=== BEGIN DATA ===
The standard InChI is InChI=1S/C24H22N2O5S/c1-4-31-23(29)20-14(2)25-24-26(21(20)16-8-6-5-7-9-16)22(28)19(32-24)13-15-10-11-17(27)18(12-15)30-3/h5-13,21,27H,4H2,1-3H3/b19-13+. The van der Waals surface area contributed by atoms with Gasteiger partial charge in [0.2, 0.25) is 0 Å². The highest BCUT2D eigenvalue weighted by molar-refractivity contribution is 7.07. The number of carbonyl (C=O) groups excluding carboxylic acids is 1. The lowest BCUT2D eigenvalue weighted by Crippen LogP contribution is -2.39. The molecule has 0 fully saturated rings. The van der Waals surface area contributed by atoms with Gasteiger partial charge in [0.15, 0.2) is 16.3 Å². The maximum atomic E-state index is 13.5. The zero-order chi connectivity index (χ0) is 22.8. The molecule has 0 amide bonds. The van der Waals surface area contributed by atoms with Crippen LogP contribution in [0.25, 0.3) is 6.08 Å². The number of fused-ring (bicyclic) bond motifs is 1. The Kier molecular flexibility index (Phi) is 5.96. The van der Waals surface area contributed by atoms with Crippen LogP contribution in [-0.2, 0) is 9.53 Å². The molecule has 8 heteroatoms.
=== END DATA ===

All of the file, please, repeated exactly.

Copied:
The standard InChI is InChI=1S/C24H22N2O5S/c1-4-31-23(29)20-14(2)25-24-26(21(20)16-8-6-5-7-9-16)22(28)19(32-24)13-15-10-11-17(27)18(12-15)30-3/h5-13,21,27H,4H2,1-3H3/b19-13+. The van der Waals surface area contributed by atoms with Gasteiger partial charge in [0.2, 0.25) is 0 Å². The highest BCUT2D eigenvalue weighted by molar-refractivity contribution is 7.07. The number of carbonyl (C=O) groups excluding carboxylic acids is 1. The lowest BCUT2D eigenvalue weighted by Crippen LogP contribution is -2.39. The molecule has 0 fully saturated rings. The van der Waals surface area contributed by atoms with Gasteiger partial charge in [0.15, 0.2) is 16.3 Å². The maximum atomic E-state index is 13.5. The zero-order chi connectivity index (χ0) is 22.8. The molecule has 0 amide bonds. The van der Waals surface area contributed by atoms with Crippen LogP contribution in [0.25, 0.3) is 6.08 Å². The number of fused-ring (bicyclic) bond motifs is 1. The Kier molecular flexibility index (Phi) is 5.96. The van der Waals surface area contributed by atoms with Crippen LogP contribution in [-0.2, 0) is 9.53 Å². The molecule has 8 heteroatoms.